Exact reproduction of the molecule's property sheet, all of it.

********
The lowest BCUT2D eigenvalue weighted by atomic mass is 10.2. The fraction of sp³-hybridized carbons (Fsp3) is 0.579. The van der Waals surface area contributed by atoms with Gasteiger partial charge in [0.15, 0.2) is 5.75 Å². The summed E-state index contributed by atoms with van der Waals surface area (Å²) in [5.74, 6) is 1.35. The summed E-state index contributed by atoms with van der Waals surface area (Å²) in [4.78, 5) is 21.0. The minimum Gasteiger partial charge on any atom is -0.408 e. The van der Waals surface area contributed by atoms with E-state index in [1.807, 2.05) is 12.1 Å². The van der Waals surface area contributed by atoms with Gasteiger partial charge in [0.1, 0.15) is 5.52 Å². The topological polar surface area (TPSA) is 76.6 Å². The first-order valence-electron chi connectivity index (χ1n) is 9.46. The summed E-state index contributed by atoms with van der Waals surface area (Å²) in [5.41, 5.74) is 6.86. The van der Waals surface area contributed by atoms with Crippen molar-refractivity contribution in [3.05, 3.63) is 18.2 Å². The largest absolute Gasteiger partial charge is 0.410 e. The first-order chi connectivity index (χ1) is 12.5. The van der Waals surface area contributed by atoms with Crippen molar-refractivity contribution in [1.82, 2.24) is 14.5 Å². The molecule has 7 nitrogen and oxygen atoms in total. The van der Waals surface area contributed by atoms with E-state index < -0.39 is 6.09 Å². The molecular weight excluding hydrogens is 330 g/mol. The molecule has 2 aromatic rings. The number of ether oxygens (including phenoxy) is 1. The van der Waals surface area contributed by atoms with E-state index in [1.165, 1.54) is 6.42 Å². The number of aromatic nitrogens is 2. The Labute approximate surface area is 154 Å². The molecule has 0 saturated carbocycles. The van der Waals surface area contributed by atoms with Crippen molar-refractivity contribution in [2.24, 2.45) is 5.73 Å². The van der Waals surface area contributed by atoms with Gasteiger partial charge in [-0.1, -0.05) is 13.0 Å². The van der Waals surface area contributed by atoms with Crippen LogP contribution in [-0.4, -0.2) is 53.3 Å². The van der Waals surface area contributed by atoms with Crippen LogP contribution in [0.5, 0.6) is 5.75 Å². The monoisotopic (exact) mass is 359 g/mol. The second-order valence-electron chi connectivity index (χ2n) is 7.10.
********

The lowest BCUT2D eigenvalue weighted by atomic mass is 10.2. The fraction of sp³-hybridized carbons (Fsp3) is 0.579. The van der Waals surface area contributed by atoms with Gasteiger partial charge in [0.15, 0.2) is 5.75 Å². The summed E-state index contributed by atoms with van der Waals surface area (Å²) in [5.74, 6) is 1.35. The summed E-state index contributed by atoms with van der Waals surface area (Å²) in [4.78, 5) is 21.0. The minimum Gasteiger partial charge on any atom is -0.408 e. The van der Waals surface area contributed by atoms with E-state index in [1.807, 2.05) is 12.1 Å². The van der Waals surface area contributed by atoms with Gasteiger partial charge in [0.1, 0.15) is 5.52 Å². The topological polar surface area (TPSA) is 76.6 Å². The first-order valence-electron chi connectivity index (χ1n) is 9.46. The summed E-state index contributed by atoms with van der Waals surface area (Å²) in [5.41, 5.74) is 6.86. The van der Waals surface area contributed by atoms with Crippen molar-refractivity contribution in [3.05, 3.63) is 18.2 Å². The largest absolute Gasteiger partial charge is 0.410 e. The first-order chi connectivity index (χ1) is 12.5. The van der Waals surface area contributed by atoms with Crippen molar-refractivity contribution in [1.82, 2.24) is 14.5 Å². The molecule has 7 nitrogen and oxygen atoms in total. The van der Waals surface area contributed by atoms with E-state index < -0.39 is 6.09 Å². The molecular weight excluding hydrogens is 330 g/mol. The molecule has 2 aromatic rings. The number of ether oxygens (including phenoxy) is 1. The van der Waals surface area contributed by atoms with E-state index in [1.165, 1.54) is 6.42 Å². The number of aromatic nitrogens is 2. The Labute approximate surface area is 154 Å². The molecule has 0 saturated carbocycles. The van der Waals surface area contributed by atoms with Crippen molar-refractivity contribution in [2.24, 2.45) is 5.73 Å². The van der Waals surface area contributed by atoms with Gasteiger partial charge in [-0.1, -0.05) is 13.0 Å². The van der Waals surface area contributed by atoms with Crippen LogP contribution in [-0.4, -0.2) is 53.3 Å². The van der Waals surface area contributed by atoms with Crippen LogP contribution in [0.5, 0.6) is 5.75 Å². The monoisotopic (exact) mass is 359 g/mol. The second-order valence-electron chi connectivity index (χ2n) is 7.10.